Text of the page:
Why is the nervous system crossed over?
Why does one side of the brain control the other side of the body? Surely it would make more sense if the left half of the brain told the left side of the body what to do. We find out what the current thinking on this conundrum is. Plus, we ask how an electric toothbrush can disturb vision.
In this episode
00:00 - Why is the right side of our brain in control of the left side of our body?
Why is the right side of our brain in control of the left side of our body?
We put this question to Roger Keynes, Professor of Neuroscience at the University of Cambridge...
Roger - Well that's a tough question. I mean, it's a "why" question and it's an evolutionary question, and answering "why" questions in biology is very difficult.
In this case, I think we have to go back several hundred million years to see the very first evolving animals with complicated nervous systems that are getting more and more sophisticated.
At some point, vision evolved and probably started becoming more important when mammals developed binocular vision, with their two eyes looking forwards from the front of the animal.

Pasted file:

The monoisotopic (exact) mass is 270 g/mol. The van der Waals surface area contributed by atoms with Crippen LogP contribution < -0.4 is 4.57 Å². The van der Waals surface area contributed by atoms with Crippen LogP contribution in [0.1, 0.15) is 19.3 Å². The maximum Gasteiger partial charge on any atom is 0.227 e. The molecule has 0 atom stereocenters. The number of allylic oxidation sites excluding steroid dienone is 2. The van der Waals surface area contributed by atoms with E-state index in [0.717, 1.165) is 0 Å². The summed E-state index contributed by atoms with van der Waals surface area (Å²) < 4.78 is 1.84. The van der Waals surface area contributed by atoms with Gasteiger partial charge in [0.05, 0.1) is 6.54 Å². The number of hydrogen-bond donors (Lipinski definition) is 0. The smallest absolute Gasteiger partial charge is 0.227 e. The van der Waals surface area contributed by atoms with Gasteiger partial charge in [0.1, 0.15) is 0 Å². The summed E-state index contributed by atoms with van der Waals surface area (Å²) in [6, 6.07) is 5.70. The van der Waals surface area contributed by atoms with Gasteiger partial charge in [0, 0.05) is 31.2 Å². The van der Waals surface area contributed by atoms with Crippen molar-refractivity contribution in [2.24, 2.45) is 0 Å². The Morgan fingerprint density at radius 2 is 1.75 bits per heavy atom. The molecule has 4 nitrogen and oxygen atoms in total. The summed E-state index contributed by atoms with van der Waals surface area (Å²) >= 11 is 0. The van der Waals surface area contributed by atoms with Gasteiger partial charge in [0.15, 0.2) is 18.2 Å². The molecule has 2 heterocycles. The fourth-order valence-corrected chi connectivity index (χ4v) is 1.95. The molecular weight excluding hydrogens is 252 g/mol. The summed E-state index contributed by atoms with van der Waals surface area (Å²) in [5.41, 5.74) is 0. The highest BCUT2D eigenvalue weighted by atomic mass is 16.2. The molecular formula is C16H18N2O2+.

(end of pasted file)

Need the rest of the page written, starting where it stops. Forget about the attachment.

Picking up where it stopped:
This arrangement means that when and animal is looking at something, each of the two retinas - one in each eye - are seeing the same thing, providing binocular 3D vision.
But the point there is that the lens of the eye inverts the image that forms on the retina, so in binocular animals like us, things seen to our left are sensed by the right half of our left eye, and by the left half of our right eye, and that's a product of the physics of the situation.
If each eye were to send all its nerves to just one half of the brain, the picture of the world on one side of the body would be split between the two halves of the brain. Instead, it makes much more sense for this picture to be fused in just one half of the brain by the crossing over of some of the nerves of the two eyes.
But more recently, people have been thinking theoretically about how can you wire up a clever brain just on first principles and they decided that, probably, it's useful to wire things crossed over simply because - for reasons we don't need to go into - it prevents or reduces wiring errors compared with if you wire things up just on the same side of the brain.
Diana - So wiring might be better off crossed, and binocular vision could be the cause of our brain alignments; and some theoretical work has indicated that a brain is actually more likely to wire itself up correctly during development if one half controls the opposite side of the body. On the forum, RD pointed out that the crossover is still present in eyeless animals and insects, while Diver John said that it could just be a quirk that all subsequent life forms have adapted to.